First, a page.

Vol. 3, No. 13 (July 01, 2010)
National interests and international friendship: Confusion and conflict
Azerbaijan Diplomatic Academy
It is a fundamental proposition of world politics that countries do not have permanent friends but only permanent interests, but it is an equally powerful reality that in an age of mass politics, the expectation of friendship as the basis of relations between countries—if not in fact friendship itself—has profound consequences for the ways in which countries conduct relations with each other. And the tensions between the two have been very much on display in Azerbaijani-American relations during the last month.
The widely reported comments in Baku by an unidentified American official that “there is only thing [the United States] really care[s] about right now, and this is Afghanistan” not only sparked a debate in Azerbaijan as to whether that means the United States cares about Azerbaijan but also revealed some fundamental misunderstandings among Baku commentators about the nature of relations between countries in general and between the United States and Azerbaijan in particular, misunderstandings that threaten the broadening and deepening of a relationship that has been growing for some years.
The most dangerous of these misunderstandings was clearly that a single statement by a single and obviously junior official means more than the repeated visits to Baku by senior American officials, including one to be made in early July by Secretary of State Hillary Clinton, and by the efforts of U.S. policy makers to involve Azerbaijan in a variety of activities ranging from economic development of the energy sector to the expansion of democracy in Azerbaijan itself to security relationships in NATO and elsewhere. Washington’s actions belie the implications of a statement that went viral not only internationally but in Azerbaijani circles as well.
Indeed, this single statement became the occasion for Azerbaijani commentators of various stripes to compile a list of American actions that supposedly provided “proof” of what this unnamed individual had said. The US has not had an ambassador in Baku for a year, the US did not invite President Ilham Aliyev to the counter-proliferation summit, the US has criticized Azerbaijan on human rights, and the US has failed to move in the directions Baku would like on the events of 1915 and Article 907 are all things that one or another writer has adduced as evidence that Washington is against Azerbaijan or doesn’t care about it.
In none of these cases have the authors pointed to three other more important pieces of evidence about the relationship between Washington and Baku. First, these writers and speakers have ignored the ways in which the policies of the US Administration as opposed to some in the Congress have underlined the importance Azerbaijan has in Washington. Second, these commentators have ignored the reality that the United States as a variety of interests in the world and naturally views Azerbaijan in terms of these broader interests. And third, these authors have failed to understand that many of “the facts” they adduce as evidence are in fact evidence of something else.
To give but one example: the gap between the presence of American ambassadors in Baku is not evidence of the lack of concern in Washington about Azerbaijan but just the reverse. The complex way in which individuals are considered for such positions and the multitude of parties involved in the process often means in the American context that the more important the country is for the US and the more challenging the problems both countries face together, the more likely it is that the process of selecting, nominating and confirming a senior American representative—especially when that process starts at the beginning of a presidential administration rather than later—often is protracted.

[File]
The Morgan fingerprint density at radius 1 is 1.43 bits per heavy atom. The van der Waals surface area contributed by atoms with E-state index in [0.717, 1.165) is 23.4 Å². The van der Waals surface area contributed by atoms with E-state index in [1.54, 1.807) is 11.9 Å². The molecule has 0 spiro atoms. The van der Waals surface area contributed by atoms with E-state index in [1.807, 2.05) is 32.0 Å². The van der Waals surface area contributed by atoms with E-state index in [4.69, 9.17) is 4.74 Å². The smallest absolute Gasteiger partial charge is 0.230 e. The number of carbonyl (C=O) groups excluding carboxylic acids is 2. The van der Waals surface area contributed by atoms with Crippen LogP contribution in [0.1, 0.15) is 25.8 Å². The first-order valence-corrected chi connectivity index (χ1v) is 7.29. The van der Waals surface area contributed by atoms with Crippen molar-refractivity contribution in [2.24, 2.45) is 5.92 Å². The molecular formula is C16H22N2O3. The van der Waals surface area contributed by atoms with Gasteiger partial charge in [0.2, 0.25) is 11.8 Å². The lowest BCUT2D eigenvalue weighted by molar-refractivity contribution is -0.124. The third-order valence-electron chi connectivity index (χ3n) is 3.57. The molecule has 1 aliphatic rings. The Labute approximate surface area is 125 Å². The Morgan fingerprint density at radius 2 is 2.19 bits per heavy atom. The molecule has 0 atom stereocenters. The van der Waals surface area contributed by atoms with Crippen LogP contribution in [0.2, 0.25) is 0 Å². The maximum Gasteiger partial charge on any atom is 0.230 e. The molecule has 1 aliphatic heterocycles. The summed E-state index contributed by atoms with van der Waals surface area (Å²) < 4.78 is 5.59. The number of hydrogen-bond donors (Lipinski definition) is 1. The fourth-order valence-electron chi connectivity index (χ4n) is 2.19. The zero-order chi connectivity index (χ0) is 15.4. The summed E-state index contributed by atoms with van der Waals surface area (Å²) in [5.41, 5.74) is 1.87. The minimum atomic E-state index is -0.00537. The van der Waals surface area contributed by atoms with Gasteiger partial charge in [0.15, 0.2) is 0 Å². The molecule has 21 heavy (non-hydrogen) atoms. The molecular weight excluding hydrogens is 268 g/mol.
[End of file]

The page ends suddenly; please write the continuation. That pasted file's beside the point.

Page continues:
As a country that recovered its independence less than 20 years ago, Azerbaijan has faced a greater range of challenges than most. Not only does it face the serious problems arising from the occupation of part of its territory—an occupation whose seriousness means that Azerbaijanis often define all issues in terms of that tragedy—but Azerbaijan and its people have had to navigate in a world where relations between countries are more complicated and multi-tiered than ever before.
Learning to do so has not been easy. In some ways, the attention that Azerbaijanis pay to each and every statement by officials, identified or not, of officials from major powers is a testimonial to their maturity. Azerbaijanis understand far more than other peoples just how important their relationships are with other countries. But these relationships are not about friendship alone: they are first and foremost about national interests. And it is critically important not to confuse the two.
Azerbaijanis are an extremely hospitable people who place an extraordinarily high value on politeness and friendship. Those are all good things, but they are not a sufficient basis for evaluating the foreign policies of other countries or the way in which bilateral relations between Azerbaijan and any one of them are developing. Indeed, worrying about friendship alone, even in a world where frequent public statements have devaluated such terms as “strategic partner” and “international friend,” is an approach fraught with risks.
Instead, Azerbaijanis need to focus on their national interests as well as the national interests of others. When they do that, they will see that the national interests of the United States are remarkably congruent with many of theirs—not identical but quite similar and thus the basis for genuine as opposed to hypocritical cooperation—and they will be better able to proceed than if they respond in a febrile fashion to every media report to the contrary.